Cheaper: A subway ride across town – if you’re the sort that prefers the journey to the destination, you might just enjoy a random ride around town. Seoul Sub>urban has made it a point of getting off at random subway stops throughout Seoul and seeing what’s around.

Cheapest: It’s pretty hard to beat free – and that’s precisely the price of most parks, art galleries, shopping centers, indoor spaces like The Story of Sejong, outdoor spaces like Gwanghwamun Plaza and Insa-dong, and a palace like Gyeonghuigung. There’s also Buddhist temples, the National Museum of Korea, and Olympic Park, just in case your stay turns into a second week.

Nightlife - what to do after the lights go down.

Your biggest cost is likely to be alcohol, which correlates with the ambiance and admission – no surprise there. Where and how you enjoy it is up to you.

Cheap: Plenty of live shows are around the 5,000 – 10,000 won (US$4.50-9) price range, which seems to be a sweet spot for Hongdae. Keep your eyes peeled for posters, or check out koreagigguide.com to know what’s happening in advance.

Cheaper: Plenty of bars have specials from Sunday to Thursday – not exactly prime time for party-goers, but there’s usually a crowd around Itaewon (Itaewon station, line 6) or Hongdae.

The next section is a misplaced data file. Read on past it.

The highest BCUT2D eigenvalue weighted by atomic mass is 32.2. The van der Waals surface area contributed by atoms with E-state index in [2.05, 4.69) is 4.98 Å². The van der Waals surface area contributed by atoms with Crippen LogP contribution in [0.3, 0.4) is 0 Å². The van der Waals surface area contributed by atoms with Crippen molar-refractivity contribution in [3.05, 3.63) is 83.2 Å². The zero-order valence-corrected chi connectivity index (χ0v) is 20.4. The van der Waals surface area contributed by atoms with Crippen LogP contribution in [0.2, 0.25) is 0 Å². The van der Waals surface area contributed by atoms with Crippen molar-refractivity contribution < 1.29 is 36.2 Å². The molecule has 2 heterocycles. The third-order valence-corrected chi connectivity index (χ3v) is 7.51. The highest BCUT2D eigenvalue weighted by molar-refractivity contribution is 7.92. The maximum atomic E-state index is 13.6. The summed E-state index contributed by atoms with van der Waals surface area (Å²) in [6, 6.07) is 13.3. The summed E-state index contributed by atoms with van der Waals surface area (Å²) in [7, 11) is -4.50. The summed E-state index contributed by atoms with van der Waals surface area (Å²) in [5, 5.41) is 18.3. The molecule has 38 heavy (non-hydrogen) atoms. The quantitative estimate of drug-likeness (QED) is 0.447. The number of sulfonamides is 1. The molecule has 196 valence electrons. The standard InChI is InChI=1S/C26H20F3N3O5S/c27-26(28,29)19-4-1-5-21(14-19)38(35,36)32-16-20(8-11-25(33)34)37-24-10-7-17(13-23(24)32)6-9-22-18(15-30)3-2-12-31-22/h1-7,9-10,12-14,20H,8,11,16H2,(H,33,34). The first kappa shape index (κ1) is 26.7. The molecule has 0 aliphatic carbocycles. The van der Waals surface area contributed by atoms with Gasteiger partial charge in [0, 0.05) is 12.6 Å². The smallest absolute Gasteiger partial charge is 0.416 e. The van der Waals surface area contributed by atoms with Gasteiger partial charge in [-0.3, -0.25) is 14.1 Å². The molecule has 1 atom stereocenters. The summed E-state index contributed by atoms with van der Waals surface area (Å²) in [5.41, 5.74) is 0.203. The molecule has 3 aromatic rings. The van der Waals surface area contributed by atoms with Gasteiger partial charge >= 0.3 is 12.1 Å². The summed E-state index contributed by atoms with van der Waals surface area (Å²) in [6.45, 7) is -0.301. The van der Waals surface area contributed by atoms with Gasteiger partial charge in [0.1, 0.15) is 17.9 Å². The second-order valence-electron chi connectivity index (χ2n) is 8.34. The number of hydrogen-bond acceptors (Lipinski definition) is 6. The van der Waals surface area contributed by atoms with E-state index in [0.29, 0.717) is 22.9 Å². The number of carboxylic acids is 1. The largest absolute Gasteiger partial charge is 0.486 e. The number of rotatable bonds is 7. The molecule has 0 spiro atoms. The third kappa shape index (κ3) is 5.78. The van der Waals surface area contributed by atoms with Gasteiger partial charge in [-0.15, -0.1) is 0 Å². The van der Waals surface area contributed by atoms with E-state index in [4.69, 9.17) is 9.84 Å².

Cheapest: With locations open all night, Club FM serves up drinks in an unpretentious atmosphere at a better price you’ll find in any other club. In case you haven’t heard the inside joke, the ‘FM’ stands for ‘Family Mart’, the nationwide chain of convenience stores. Quite a few of them have an outdoor patio complete with chairs and tables for your party’s drinking or eating pleasure. It’s a great way to people-watch as well.

When you’re finished at Club FM, Hongdae Park has a multitude of shows, from rappers to drummers to tap-dancing jam bands – it varies according to the night, of course.

Readers, how do you enjoy Korea on the cheap?

Author’s note: This article is part of my ‘Coming to Korea’ series, posts that are aimed at tourists and those still new to Korea. If you have a more experienced voice, please share in the comments!

Agoda